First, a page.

Lewis Hyde on why he still walks with his butterfly net even though he doesn’t collect butterflies anymore:
I carry it in part to catch and release the few things I can’t identify on the wing but mostly because of the way it changes the way I walk. I don’t know if the same is true for birders with their binoculars or deer hunters with their rifles, but for me, walking with the butterfly net alters my perceptions. It produces a state of mind, a kind of undifferentiated awareness otherwise difficult to attain. It is a puzzle to me why this is the case, why, that is, I can’t simply learn from walking with the net and then put it away and transfer what I know to walking without it.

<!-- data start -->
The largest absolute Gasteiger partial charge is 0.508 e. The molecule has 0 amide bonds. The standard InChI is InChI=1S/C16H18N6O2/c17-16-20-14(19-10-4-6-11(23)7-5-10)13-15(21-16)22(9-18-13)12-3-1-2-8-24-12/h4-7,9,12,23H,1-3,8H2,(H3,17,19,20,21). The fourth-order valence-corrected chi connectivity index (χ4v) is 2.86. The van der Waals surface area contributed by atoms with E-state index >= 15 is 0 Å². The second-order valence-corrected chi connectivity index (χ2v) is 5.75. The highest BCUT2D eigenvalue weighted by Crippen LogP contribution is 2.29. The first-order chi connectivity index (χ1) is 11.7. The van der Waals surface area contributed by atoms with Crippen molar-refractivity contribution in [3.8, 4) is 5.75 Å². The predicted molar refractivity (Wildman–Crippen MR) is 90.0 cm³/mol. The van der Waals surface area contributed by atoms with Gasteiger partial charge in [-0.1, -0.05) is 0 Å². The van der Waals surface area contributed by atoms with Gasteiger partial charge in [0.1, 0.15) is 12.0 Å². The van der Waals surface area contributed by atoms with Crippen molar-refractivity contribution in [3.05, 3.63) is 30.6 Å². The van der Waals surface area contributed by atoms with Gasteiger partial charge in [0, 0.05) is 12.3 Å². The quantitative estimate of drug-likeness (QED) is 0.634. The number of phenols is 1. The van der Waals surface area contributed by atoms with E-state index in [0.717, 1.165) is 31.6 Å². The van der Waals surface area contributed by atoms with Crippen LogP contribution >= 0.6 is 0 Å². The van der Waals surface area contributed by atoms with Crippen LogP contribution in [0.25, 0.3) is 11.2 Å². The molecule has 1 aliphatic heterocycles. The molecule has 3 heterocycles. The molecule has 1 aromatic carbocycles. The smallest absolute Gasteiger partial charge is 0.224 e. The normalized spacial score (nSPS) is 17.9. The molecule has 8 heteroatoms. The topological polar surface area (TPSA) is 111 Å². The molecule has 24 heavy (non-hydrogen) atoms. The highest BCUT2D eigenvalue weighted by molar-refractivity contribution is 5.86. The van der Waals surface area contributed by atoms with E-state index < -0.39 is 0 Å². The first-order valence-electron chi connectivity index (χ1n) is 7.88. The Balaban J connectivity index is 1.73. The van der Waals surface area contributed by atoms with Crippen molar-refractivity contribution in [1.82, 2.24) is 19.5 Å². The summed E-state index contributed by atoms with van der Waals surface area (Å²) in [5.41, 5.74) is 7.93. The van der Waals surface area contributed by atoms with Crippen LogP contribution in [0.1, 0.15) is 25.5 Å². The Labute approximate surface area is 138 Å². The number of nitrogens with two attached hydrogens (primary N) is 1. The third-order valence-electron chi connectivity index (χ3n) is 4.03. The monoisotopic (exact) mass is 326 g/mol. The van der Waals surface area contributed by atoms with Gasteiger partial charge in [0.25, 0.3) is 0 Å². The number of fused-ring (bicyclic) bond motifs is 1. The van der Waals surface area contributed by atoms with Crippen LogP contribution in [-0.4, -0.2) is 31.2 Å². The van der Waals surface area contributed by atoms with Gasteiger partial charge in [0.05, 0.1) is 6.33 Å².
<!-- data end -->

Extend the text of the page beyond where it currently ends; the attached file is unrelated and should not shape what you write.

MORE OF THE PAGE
Perhaps it has to do with the way the net declares my intention, which is to apprehend what is in front of me. Walking with the net is like reading with a pencil in hand. The pencil means you want to catch the sense of what you are reading. You intend to underline, put check marks and exclamation points in the margin and make the book your own….
As with the pencil, so with the net: Both declare the possibility of action, and that possibility changes the person holding the tool.
I love this connection between walking with a net and reading with a pencil. (I have noticed that if I walk with a notebook in my little hip pouch, I’m more likely to get ideas.)